On a recent reading of the business section of one of Ireland’s national newspapers I came across a column titled: ‘why insensitivity is a vital managerial trait!’ I hesitated before reading the article and checked to see whether the date was April 1st! After all, given the shocking betrayals revealed about heads within the Church, the banks, other financial institutions, Government bodies, the Gardai, it seems quite perverse of any writer to be in praise of insensitivity. Not only have the leaders and managers of the various institutions mentioned lost the trust of their heretofore followers, but there is a boiling anger and even rage brewing about their heartless conduct. The major problem with the management of our leading economic, social, political and religious organisations has been a depersonalisation of individuals, an avarice, a greed, a superiority, an arrogance and, as yet, a refusal to take responsibility for their inhumanity to man.
What gives rise to the article was the declaration by Jon Moulton of Moulton and Browne of his three strongest character traits: determination, curiosity and insensitivity. In the words of Jon Moulton ‘the great thing about insensitivity is that it lets you sleep when others can’t.’ One wonders who are ‘the others’ he is referring to – are they the ones at the receiving end of his insensitivity and seething with rage at being an anonymity within the workforce? How can any mature manger believe that being heartless is going to increase staff loyalty, motivation, productivity, creativity and commitment? Bullying – a product of insensitivity is a time bomb still waiting to go off in many workplaces.
The writer of the column suggests that being in management means having the insecurity to take decisions that will hurt individual people. Has the writer any clue that it is the truth that sets people free and that a genuine telling of what are the bases for a difficult decision considerably softens the blow and means that both manager and employee can sleep that night! There have been cases where the insensitive firing of an individual employee has resulted in that said employee either returning to shoot the manager and his cohorts or taking his own life or both. Management is both a head and a heart practice and management that has head but no heart is not management at all. Equally, management that has heart but no head is not management at all. Effective management is a function of a solid interiority from which nobody can distance, exile, demean or lessen your presence. Sensitivity or being emotionally mature does not mean taking responsibility for others, but it does mean being responsible for self, ensuring that work, wealth, status, power are not tied to one’s worth and confidence and that interactions with employees are of a nature that individualises and dignifies their presence. Emotional maturity is also about seeing beyond oneself from an inner stronghold; it does not mean, as the writer of the column suggested, taking what others say personally and staying awake all night agitating on the hurts experienced or witnessed. On the contrary, the mature manager sleeps because he does care, he does have heart, he does affirm the presence of workers, he does firmly and authoritatively speak the truth and he exercises his responsibility with due care of self, employees, clients, shareholders and the organisation.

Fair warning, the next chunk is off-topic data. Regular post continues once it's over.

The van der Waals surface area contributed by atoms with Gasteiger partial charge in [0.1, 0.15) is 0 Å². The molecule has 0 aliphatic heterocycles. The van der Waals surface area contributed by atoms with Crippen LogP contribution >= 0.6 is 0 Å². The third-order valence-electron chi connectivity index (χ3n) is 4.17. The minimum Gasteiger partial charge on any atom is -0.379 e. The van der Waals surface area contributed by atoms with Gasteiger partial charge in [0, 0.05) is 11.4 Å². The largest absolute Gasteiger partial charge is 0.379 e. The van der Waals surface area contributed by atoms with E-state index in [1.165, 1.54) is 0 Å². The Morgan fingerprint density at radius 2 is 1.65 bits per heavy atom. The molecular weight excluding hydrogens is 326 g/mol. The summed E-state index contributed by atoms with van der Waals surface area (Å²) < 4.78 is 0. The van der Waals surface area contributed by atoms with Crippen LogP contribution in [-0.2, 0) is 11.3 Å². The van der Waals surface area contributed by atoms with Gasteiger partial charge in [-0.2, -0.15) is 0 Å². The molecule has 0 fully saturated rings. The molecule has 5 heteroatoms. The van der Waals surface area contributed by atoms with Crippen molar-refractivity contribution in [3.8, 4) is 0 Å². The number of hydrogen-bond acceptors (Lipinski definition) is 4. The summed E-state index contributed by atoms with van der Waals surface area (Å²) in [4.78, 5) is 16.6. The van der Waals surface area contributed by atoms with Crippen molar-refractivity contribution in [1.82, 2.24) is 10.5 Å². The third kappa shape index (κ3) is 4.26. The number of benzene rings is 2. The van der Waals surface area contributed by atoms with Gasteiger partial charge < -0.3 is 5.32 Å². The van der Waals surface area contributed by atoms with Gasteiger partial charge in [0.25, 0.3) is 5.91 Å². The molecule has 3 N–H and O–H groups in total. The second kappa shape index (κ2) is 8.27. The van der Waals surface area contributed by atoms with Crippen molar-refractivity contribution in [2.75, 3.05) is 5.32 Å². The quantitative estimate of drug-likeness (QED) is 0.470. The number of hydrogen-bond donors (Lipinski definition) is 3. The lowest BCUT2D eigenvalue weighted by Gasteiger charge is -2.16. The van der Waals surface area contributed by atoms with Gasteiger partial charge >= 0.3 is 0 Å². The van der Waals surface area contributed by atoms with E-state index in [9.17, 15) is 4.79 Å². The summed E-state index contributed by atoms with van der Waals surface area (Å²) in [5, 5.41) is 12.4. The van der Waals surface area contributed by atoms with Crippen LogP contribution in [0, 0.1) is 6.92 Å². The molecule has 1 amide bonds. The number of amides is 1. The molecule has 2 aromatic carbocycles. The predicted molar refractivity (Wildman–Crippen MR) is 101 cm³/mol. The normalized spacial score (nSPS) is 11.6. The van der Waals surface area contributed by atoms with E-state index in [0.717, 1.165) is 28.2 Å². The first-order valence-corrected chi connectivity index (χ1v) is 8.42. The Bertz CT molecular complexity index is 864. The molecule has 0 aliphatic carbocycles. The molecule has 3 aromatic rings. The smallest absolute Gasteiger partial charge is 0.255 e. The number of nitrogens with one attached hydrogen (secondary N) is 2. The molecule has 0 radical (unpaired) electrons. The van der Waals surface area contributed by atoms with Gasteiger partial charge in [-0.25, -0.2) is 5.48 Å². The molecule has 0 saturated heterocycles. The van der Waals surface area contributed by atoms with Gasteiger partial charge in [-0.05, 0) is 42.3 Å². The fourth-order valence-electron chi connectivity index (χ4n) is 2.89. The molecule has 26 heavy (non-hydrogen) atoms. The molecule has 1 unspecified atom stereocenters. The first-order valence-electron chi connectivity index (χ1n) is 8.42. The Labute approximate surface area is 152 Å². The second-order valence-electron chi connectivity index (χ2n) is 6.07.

Feelings occur spontaneously – they are not consciously manufactured – and they arise with the mature purpose of calling for progressive action. The manager who suppresses, or even worse, represses or denies emotional realities within self and others is a danger to the wellbeing of himself, partner, family, employees and a poor servant of shareholders.
Managers who are fully in touch and expressive of the totality of their nature do not dither or prevaricate but are definite in their decision-making whilst maintaining a respectful connection with individual employees. My hope is that the days are over of managers who are insensitive, who bully, who depersonalise, who are narcissistic, avaricious, greedy and intimidating. The preference is that these managers will recognise their need to examine their largely unlived lives and seek the necessary help to resolve their insensitivity. However, other members of work and other occupational, social, religious and political organisations cannot afford to wait for managers to transform themselves. It is the responsibility of each of us to understand ourselves and to take due responsibility to transform ourselves and that includes challenging any heartless responses of managers and leaders.
Dr. Tony Humphreys practices as a Clinical Psychologist/Author and International Speaker. He is also Director of UCC Courses on Communication, Parent Mentoring and Relationship Studies. His book The Mature Manager is currently available. Tony will talk on ‘Depression is an Emotion’ on Tuesday next 9th March at CUH Lecture Theatre at 8.30 p.m. on behalf of the AWARE organisation.